The two biggest loves in our lives are undoubtedly design and food, so we’ve delved into the culinary industries to scope out our favourite examples of brand and art direction along with packaging design and production. These are our personal favourites with explanations why:
Alice: Carluccio’sCarluccio’s branding and industry presence is one that looks quite simple to achieve, but it actually incredibly hard to pull off properly. Irving & Co have managed to pull off fun simplicity whilst keeping the brand open to all ages and particularly family orientated. With a mixture of retro Italian-styled imagery, rustic textured stock and vibrant colours, Carluccio’s is able to be MORE than just it’s namesake, and instead offers a friendly and celebratory experience to its visitors and customers alike.
Abi: BeavertownIn the world of craft beer, Beavertown have become synonymous with intensely flavoured IPAs, Ales, Saisons and Stouts with real character, but what really sets their brand apart is the labour of love that is their packaging. The logo and brand presence took a real turn for the better when illustrator Nick Dwyer was tasked with creating concepts for each style of beer which were then printed directly onto the cans. There’s no doubt in the quality and craft of the brewing but Beavertown have managed to turn what you’d normally throw away into art pieces or collectors items, and that in itself is a fantastic feat.
Owen: Marou, Faiseurs de ChocolatMarou packaging has been doing the rounds on Pinterest for a while now, and with its bold colour schemes, metallic patterns and subtle embossing, it’s easy to see why its so readily repinned. What really caught Owen’s eye was the care and attention to detail behind the brand; the fact that each wrapper is lovingly illustrated, exposed, screen printed with hand mixed inks and then meticulously embossed. The patterns capture the Vietnamese heritage beautifully, along with a nod to art deco coloured in shades naturally apparent in cocoa pods. If you find that hard to believe, then check out this video that shows the process from beginning to end.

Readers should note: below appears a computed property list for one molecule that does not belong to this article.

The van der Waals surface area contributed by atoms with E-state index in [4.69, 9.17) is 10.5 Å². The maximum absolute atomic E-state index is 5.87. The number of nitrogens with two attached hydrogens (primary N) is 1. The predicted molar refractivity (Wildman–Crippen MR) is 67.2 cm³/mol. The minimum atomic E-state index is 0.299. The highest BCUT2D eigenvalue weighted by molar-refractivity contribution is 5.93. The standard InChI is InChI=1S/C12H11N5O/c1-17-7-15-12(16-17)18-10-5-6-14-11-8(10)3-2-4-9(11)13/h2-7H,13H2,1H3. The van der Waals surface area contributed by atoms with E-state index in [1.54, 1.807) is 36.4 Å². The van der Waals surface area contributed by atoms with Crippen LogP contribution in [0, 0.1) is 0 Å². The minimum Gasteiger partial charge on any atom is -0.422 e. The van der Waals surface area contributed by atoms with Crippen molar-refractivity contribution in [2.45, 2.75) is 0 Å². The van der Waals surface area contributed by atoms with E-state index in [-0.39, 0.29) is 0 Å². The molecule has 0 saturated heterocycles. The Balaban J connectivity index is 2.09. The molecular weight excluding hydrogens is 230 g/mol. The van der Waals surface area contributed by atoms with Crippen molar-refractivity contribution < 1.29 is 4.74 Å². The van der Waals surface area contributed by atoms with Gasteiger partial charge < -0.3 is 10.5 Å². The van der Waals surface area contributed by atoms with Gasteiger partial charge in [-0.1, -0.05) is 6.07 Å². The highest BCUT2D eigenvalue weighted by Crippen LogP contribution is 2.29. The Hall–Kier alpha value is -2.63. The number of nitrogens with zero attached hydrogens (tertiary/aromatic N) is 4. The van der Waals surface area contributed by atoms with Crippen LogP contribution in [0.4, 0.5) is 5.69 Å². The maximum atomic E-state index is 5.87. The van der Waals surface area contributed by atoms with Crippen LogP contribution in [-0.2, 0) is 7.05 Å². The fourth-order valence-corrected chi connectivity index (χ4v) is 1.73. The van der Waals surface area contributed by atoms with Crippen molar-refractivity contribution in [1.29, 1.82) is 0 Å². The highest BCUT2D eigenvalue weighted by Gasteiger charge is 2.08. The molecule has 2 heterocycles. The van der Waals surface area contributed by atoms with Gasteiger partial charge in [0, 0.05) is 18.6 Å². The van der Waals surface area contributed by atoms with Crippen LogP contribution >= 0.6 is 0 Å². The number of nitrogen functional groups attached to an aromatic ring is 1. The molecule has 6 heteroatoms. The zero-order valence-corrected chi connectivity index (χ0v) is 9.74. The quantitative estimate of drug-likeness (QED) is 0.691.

Fran: LeonOne of the most exciting things about Leon as an iconic brand and industry player is that their whole aesthetic has been created by their in-house design team. From their menus to book covers, interior design to signage, the whole thing is shaped by the Leon brand story and the fact that the team are immersed in this every day. The other bonus to having a in-house design team is that Leon are able to move incredibly quickly from concept to actually seeing their project up in stores dotted all over London, so new ideas and product lines are constantly cropping up, keeping the brand exciting and fresh.
James: Jamie OliverAn empire as vast and varied as Jamie Oliver’s needs a truly flexible brand; one that is able to adapt to its differing surroundings and tell a unique story but still retain a very strong sense of the driving force, in this case, Jamie himself. Whether it’s from the interior and surface pattern design seen at one of his new bars, cafes or restaurants that span the UK or the distinctive and seemingly effortless product packaging that has infiltrated all major supermarkets, every aspect of the Jamie Oliver story makes sense and has its own place. Although the apparent design ‘styles’ change quite radically, they are all get cohesive by clever use of structured colour palettes and typography.
Joe: GüGü, who are now a household name by anyone’s standards, had quite humble beginnings before brand agency BigFish got involved. Together, they managed to take a small business called “The Belgium Chocolate Company” and put such a twist on the brand that soon the supermarkets that sold these products in their fridges were directly copying the style of packaging and tone of voice for their own lines. Through clever market positioning, Gü was able to stand out amongst its competitors and brought a sense of gourmet luxury to every day grocery shopping. What would normally be reserved for the shelves of Waitrose, has spread to Sainsbury’s, Tesco and Asda to name a few, and has lead the way in getting consumers to expect and demand more from the quality and aesthetics of the produce they’re buying. Not only that, but Gü changed the way marketers wanted to package their goods. From there on in everybody had to raise their game in order to get noticed. Since their explosive growth, Gü have since changed tack again in order to distance themselves from imitators, and have diversified their packaging to encompass a new conceptual feel involving synaesthesia (where two or more senses are joined together, like seeing colour when hearing sounds).